By Luke Footman
The average salary for a vice-chancellor in 2015-16 was £246,000. Pension contributions, benefits and bonuses take that to £281,000. Whereas, starting salaries for higher education (HE) lecturers range from around £33,943 to £41,709.
Vice-chancellors are making 6x more than their academic colleagues who have received an average of 1% annual pay rise since 2012 – a fall in real terms. Compared to the Vice Chancellor, of London Business School, Sir Andrew Likiermanwho saw an increase of 27%within his salary since the introduction of tuition fees.
There is no wonder then why there are real concerns that Vice-Chancellor’s pay packages and perks are out of sync with reality. Especially considering tuition fees have risen drastically over the past decade for students and only last week, the prime minister waded into the row, claiming “the level of fees charged do not relate to the cost or quality of the course”, and adding: “We now have one of the most expensive systems of university tuition in the world”. How can you defend these types of pay brackets when the Prime Minister herself, is outlining that the cost of university has skyrocketed, yet the service or quality of education on offer is no different to that of students who paid £3,000 just a short while ago?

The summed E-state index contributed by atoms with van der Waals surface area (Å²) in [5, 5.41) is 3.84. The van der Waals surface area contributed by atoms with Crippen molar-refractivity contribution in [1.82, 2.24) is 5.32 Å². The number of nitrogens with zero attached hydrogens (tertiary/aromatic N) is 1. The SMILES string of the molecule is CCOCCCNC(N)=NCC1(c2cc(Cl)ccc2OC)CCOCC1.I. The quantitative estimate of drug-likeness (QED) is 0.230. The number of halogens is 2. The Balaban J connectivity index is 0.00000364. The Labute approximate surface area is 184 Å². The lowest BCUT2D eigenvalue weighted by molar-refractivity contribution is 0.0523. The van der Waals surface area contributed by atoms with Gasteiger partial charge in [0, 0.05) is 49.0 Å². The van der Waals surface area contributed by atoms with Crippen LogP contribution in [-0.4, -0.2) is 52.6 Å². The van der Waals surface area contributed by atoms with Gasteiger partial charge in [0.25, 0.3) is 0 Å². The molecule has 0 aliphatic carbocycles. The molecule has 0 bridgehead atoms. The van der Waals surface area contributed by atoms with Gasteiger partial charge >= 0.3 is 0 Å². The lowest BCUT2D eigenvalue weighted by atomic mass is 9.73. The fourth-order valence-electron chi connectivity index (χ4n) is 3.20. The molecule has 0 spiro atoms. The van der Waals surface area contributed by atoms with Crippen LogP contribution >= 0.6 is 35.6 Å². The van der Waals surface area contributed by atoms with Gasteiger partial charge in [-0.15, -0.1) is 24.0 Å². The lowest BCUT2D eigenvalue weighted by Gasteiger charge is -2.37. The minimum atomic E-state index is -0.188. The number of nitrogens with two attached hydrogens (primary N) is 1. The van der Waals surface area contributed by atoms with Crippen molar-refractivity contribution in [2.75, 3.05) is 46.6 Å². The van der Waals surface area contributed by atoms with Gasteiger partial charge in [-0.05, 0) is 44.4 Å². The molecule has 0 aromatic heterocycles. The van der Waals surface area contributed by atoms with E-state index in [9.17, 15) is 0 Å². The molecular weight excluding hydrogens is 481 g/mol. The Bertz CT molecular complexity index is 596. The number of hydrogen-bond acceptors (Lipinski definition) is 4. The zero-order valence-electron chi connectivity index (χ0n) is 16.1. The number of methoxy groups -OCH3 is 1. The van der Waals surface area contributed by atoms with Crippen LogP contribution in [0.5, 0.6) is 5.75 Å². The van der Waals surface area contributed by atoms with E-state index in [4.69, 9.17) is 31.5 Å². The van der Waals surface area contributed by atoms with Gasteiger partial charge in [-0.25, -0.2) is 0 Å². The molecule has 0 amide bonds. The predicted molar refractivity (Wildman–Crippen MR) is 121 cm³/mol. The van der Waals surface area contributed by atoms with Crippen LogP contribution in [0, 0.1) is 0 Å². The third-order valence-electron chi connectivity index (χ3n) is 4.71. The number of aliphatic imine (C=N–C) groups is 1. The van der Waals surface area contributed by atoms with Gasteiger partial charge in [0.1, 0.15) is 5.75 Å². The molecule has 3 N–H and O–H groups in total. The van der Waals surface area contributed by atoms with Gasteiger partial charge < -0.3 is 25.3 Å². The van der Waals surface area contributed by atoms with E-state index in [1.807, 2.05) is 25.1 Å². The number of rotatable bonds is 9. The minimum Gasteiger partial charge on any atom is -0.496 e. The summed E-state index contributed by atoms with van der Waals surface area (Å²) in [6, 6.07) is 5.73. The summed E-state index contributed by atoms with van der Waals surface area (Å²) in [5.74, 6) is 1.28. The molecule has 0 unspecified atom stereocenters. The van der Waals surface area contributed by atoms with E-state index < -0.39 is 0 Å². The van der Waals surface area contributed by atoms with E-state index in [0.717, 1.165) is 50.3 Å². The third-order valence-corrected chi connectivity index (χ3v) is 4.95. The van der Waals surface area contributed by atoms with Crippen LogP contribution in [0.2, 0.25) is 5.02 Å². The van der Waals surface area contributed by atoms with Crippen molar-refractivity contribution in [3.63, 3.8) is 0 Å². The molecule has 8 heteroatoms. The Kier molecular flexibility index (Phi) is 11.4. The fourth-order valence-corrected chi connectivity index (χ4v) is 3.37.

To make matters worse, only a couple of months ago university staff were in a bitter dispute over their pensions that escalated to strikes in over 60 universities. The real question is why are Vice-Chancellors being paid a hefty sum? While their colleagues fight for commonplace benefits that are being handed to senior staff.
Towards the end of this year, there has been plenty written in the press about the pay scandal of senior staff at universities with an adjustment to many senior heads at varying universities. With the new emphasis on “inclusive leadership”, with vice-chancellors working with the executive team and governing bodies as well as being conscious of how students and the public view them.